In the latest Case Record of the Massachusetts General Hospital, a 34-year-old woman, 2.5 months post partum, was admitted to the hospital because of episodic paresthesias and altered mental status, with amnesia for the events. During one episode, hypoglycemia was noted. A diagnostic test was performed.
The differential diagnosis of altered mental status in the postpartum period is broad and includes common disorders such as infections, electrolyte abnormalities, drugs, and diseases of the thyroid, kidneys, or liver. Rare causes, like porphyria and paraneoplastic syndromes, as well as conditions that are specific to the peripartum state, such as cardiomyopathy, eclampsia, and Sheehan’s syndrome, may also be considered.
• What is Whipple’s triad?
Whipple’s triad includes symptoms of hypoglycemia, a low glucose level at the time of symptoms, and resolution of symptoms after correction of hypoglycemia. It is a critical first step in the diagnosis of clinically significant hypoglycemia.
• What are typical symptoms of hypoglycemia?
Hypoglycemic symptoms are described as either autonomic or neuroglycopenic. Autonomic symptoms include intermittent anxiety, sweating, tremulousness, tingling, and paresthesias. Neuroglycopenic symptoms, often seen later, include drowsiness, fatigue, impaired concentration, confusion, amnesia, abnormal behavior, difficulty speaking, and unresponsiveness.
Morning Report Questions
Q: What is the best way to determine the cause of hypoglycemia?
A: The best way to determine the cause of clinically significant hypoglycemia is a supervised 72-hour fast. Concurrent with plasma glucose, the levels of ketones, insulin, C-peptide, and proinsulin should be measured, and a screen for oral hypoglycemic agents should be undertaken if hypoglycemia develops. At the end of the fast, serial measurements of glucose levels obtained after the administration of glucagon can help determine the degree of glycogen storage, which is an insulin-mediated process. The fasting study is useful in distinguishing the causes of ketotic hypoglycemia (+(beta)-hydroxybutyrate) from those caused by an insulin-like effect. Examples of nonketotic causes of hypoglycemia include insulinomas, factitious or felonious administration of hypoglycemic agents, or autoantibodies against insulin or its receptor, while examples of ketotic causes include excessive exercise or prolonged fasting. Factitious or felonious administration of insulin would result in low C-peptide levels, whereas endogenous hyperinsulinemia would be accompanied by a very high C-peptide level. Measuring proinsulin levels and screening for the presence of hypoglycemic agents would help distinguish an insulinoma from secretagogue-induced insulin release.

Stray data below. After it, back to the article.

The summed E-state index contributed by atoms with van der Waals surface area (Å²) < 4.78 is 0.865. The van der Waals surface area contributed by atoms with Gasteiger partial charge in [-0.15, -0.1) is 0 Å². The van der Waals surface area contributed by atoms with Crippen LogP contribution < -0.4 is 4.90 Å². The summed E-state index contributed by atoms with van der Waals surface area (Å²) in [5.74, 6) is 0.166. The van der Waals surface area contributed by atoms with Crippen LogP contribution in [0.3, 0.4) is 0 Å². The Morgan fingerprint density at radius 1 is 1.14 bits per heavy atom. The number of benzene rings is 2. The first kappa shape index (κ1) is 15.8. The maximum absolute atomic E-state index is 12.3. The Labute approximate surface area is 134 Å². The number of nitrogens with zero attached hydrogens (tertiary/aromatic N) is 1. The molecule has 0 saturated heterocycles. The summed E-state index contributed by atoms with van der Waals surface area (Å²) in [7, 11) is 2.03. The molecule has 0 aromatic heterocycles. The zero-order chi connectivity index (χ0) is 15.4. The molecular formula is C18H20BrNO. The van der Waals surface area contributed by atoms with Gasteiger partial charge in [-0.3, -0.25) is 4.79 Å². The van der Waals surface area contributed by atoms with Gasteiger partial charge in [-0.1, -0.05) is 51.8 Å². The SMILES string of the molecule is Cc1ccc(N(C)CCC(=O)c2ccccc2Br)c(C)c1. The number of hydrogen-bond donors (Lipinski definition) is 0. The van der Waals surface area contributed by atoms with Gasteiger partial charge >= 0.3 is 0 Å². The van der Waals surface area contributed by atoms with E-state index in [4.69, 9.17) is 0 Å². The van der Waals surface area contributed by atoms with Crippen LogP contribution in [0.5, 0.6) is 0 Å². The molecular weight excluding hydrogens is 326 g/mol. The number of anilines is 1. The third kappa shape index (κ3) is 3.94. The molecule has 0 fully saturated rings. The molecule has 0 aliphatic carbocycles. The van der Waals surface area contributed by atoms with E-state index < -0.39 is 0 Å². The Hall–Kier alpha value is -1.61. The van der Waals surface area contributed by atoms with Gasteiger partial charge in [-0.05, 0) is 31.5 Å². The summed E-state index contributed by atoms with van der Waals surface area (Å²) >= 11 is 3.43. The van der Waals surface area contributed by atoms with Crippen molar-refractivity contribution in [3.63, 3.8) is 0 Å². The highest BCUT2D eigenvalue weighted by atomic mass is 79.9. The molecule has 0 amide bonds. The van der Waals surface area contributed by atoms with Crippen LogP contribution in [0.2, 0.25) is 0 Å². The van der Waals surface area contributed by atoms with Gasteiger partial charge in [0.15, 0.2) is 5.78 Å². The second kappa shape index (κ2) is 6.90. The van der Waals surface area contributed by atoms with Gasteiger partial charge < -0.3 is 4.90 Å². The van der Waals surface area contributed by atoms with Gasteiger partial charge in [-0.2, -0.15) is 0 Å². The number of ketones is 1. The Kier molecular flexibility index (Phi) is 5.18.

Q: How is glucose homeostasis affected by pregnancy and lactation?
A: Lactation can cause the increased production of ketones, which can serve as an alternative fuel for the brain during hypoglycemia. Suppression of insulin secretion as circulating glucose levels drop below 80 mg per deciliter results in decreased glucose clearance from the circulation, increased endogenous glucose production through glycogenolysis and gluconeogenesis, and increased ketogenesis. Human breast milk contains approximately 50% more lactose than cow’s milk, and approximately 50 g of glucose is incorporated into breast milk per day. This increased use of glucose lowers circulating glucose levels and suppresses insulin secretion, causing increased ketogenesis, and results in lower insulin requirements for women with diabetes who are lactating. There is a relative increased insulin resistance in late pregnancy contrasted with increased postpartum insulin sensitivity.